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Today, we can already summarize some of the results of the enormous amount of work that has been done to reduce weapons stockpiles. From 1990 through December 2001, the number of delivery vehicles for strategic offensive weapons has been reduced from 2,500 in the former Soviet Union and 2,246 in the United States to 1,600 on either side. The number of warheads has been cut from approximately 10,000 to 6,000. According to public Strategic Arms Reduction Treaty (START I) strategic data exchange information, in January 2006, Russia had 771 delivery vehicles and 3,319 nuclear munitions in its strategic nuclear triad, and the United States had 1,079 delivery vehicles and 4,986 nuclear munitions.26 Many hundreds of missiles (specifically, 1,846 in Russia and 846 in the United States) have been eliminated in compliance with the Treaty on Intermediate-Range Nuclear Forces.27 A large number of nuclear-powered submarines (148) have been dismantled in Russia.

Additionally,

  • nuclear stockpiles, including tactical nuclear weapons, have been dramatically reduced

  • further accumulation of nuclear weapons materials (uranium and plutonium) has been stopped

  • production of nuclear munitions has been reduced by a factor of more than 10 in Russia and has been suspended altogether in the United States

  • five hundred tons of Russian weapons-grade uranium has been de-weaponized, along with 34 tons of plutonium on each side

  • a portion of weapons-grade materials has been downblended to non-weapons grade material

  • nuclear testing has been banned

  • several production facilities in the nuclear weapons complex have been shut down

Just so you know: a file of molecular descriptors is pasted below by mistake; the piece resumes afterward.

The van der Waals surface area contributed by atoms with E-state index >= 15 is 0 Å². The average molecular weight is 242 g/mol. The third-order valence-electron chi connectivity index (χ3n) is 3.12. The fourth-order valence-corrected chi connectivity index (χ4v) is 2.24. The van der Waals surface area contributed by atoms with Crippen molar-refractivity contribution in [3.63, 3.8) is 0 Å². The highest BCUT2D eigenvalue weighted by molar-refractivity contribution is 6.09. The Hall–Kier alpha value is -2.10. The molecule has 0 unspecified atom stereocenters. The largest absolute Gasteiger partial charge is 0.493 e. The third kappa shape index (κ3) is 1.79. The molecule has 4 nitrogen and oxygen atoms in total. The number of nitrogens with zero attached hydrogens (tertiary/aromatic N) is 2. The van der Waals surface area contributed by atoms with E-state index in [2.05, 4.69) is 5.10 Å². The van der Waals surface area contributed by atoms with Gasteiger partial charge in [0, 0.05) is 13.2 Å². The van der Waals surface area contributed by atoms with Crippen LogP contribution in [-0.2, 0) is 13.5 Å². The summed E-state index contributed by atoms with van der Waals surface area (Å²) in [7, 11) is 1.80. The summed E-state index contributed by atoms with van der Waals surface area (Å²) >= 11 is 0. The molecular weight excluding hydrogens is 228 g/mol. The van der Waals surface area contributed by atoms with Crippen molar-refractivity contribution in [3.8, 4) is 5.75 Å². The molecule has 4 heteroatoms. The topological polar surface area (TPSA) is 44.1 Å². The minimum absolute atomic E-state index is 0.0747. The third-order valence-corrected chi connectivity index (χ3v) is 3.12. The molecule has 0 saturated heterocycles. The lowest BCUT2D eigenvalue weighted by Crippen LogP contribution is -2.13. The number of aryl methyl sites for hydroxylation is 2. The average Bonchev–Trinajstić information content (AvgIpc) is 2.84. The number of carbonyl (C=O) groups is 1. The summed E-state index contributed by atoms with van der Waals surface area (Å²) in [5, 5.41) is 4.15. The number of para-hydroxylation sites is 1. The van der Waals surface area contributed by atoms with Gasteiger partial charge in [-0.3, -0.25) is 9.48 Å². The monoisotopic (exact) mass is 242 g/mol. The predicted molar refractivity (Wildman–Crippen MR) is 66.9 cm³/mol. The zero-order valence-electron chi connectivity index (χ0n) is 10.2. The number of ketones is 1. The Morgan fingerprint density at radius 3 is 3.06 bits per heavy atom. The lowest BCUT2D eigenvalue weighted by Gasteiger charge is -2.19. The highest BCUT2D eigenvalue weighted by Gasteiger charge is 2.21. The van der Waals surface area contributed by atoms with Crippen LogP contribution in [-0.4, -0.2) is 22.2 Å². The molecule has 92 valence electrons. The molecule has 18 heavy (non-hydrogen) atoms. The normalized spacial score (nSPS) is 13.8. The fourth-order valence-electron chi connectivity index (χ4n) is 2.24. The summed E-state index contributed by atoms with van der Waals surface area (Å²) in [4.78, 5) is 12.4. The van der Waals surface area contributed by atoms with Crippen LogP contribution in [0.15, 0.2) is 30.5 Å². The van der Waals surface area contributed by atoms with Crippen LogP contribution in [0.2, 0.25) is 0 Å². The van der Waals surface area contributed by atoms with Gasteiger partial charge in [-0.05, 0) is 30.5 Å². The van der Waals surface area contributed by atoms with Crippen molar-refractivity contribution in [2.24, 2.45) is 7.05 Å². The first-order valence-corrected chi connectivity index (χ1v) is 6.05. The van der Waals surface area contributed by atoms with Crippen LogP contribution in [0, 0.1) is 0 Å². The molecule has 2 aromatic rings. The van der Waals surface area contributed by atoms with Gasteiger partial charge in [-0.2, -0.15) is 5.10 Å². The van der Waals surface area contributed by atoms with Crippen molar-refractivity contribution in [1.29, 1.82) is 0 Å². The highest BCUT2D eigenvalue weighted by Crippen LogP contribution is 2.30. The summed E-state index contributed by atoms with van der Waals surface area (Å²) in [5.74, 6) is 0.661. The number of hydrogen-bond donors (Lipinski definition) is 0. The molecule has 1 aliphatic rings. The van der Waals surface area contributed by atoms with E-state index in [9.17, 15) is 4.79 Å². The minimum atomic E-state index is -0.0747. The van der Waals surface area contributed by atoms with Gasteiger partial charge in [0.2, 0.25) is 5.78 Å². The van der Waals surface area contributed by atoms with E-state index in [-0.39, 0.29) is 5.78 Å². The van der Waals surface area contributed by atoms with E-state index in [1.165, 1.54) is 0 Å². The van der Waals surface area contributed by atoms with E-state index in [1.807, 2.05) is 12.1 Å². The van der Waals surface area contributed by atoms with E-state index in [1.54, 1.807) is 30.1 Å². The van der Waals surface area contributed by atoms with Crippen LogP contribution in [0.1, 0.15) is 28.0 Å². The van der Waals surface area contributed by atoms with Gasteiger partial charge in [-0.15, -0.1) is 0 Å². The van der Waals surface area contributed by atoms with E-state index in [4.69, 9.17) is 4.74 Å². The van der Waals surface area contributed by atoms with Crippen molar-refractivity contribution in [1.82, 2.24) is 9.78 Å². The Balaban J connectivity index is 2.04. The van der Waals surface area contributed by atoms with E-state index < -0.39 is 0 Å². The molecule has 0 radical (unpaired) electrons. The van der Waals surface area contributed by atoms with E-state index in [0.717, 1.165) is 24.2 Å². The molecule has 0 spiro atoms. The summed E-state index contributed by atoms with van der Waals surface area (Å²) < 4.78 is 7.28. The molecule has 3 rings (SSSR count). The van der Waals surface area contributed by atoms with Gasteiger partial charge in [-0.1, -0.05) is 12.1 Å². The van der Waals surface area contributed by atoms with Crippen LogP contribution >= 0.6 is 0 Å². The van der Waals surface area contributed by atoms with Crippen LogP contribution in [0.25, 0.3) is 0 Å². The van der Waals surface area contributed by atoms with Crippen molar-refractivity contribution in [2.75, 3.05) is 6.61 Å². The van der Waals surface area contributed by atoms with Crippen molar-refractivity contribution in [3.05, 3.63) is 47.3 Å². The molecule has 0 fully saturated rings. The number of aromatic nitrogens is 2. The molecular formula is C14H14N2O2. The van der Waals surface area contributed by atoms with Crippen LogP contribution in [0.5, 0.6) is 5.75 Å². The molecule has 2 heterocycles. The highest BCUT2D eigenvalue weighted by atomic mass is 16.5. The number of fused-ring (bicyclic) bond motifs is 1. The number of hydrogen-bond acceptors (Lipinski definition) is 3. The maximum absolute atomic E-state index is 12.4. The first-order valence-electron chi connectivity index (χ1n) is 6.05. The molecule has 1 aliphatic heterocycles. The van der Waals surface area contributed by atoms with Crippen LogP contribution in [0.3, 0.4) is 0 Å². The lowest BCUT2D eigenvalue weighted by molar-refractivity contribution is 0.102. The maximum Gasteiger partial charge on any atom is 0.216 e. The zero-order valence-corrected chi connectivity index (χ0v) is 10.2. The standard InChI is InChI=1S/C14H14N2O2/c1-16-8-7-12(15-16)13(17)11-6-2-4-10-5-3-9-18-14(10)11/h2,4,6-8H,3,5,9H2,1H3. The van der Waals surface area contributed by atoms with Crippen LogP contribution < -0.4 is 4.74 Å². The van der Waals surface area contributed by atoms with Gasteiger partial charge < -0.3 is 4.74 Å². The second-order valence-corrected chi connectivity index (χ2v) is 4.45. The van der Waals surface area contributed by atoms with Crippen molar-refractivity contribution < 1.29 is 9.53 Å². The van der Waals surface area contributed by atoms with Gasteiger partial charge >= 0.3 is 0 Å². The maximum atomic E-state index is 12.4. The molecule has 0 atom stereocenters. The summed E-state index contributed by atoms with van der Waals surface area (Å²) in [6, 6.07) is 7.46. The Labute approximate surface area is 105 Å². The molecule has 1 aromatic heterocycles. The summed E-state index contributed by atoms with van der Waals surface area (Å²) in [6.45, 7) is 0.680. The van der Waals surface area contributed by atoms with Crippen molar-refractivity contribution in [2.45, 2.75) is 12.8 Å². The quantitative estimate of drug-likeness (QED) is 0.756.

• personnel of the military industrial complex have been significantly reduced

We are seeing tangible results of the joint efforts to eliminate the accumulated military capabilities. These efforts have been based on mutual interest and funding by the United States and other countries. This work will be completed in 2012.

In 2003, the Treaty on Strategic Offensive Reductions entered into force between the United States and Russia.28 It calls for strategic offensive reductions to 1,700 to 2,200 warheads on either side by 2012. Unfortunately, however, the treaty has no clear schedules, interim milestones, or verification provisions. This is the first treaty that does not call for a commensurate reduction in delivery vehicles and does preserve (for the United States) the warheads which can easily be returned to operationally deployed status. In 2009, START I and its verification mechanisms are scheduled to expire, and so far no steps have been taken to extend them. All of this is reversible at any time. The United States has clearly lost interest in future steps to reduce nuclear weapons stockpiles. At the same time, it has become abundantly clear that even the 1,700 to 2,200 warheads that will be left on either side in 2012 are still

26

To read the text of the Strategic Arms Reduction Treaty (START I), see http://www.fas.org/nuke/control/start1/text/index.html; accessed April 6, 2008.

27

To read the text of the INF Treaty, see http://www.state.gov/www/global/arms/treaties/inf2.html; accessed April 6, 2008.

28

To read the text of the Treaty on Strategic Offensive Reductions see http://www.whitehouse.gov/news/releases/2002/05/20020524-3.html; accessed April 6, 2008.



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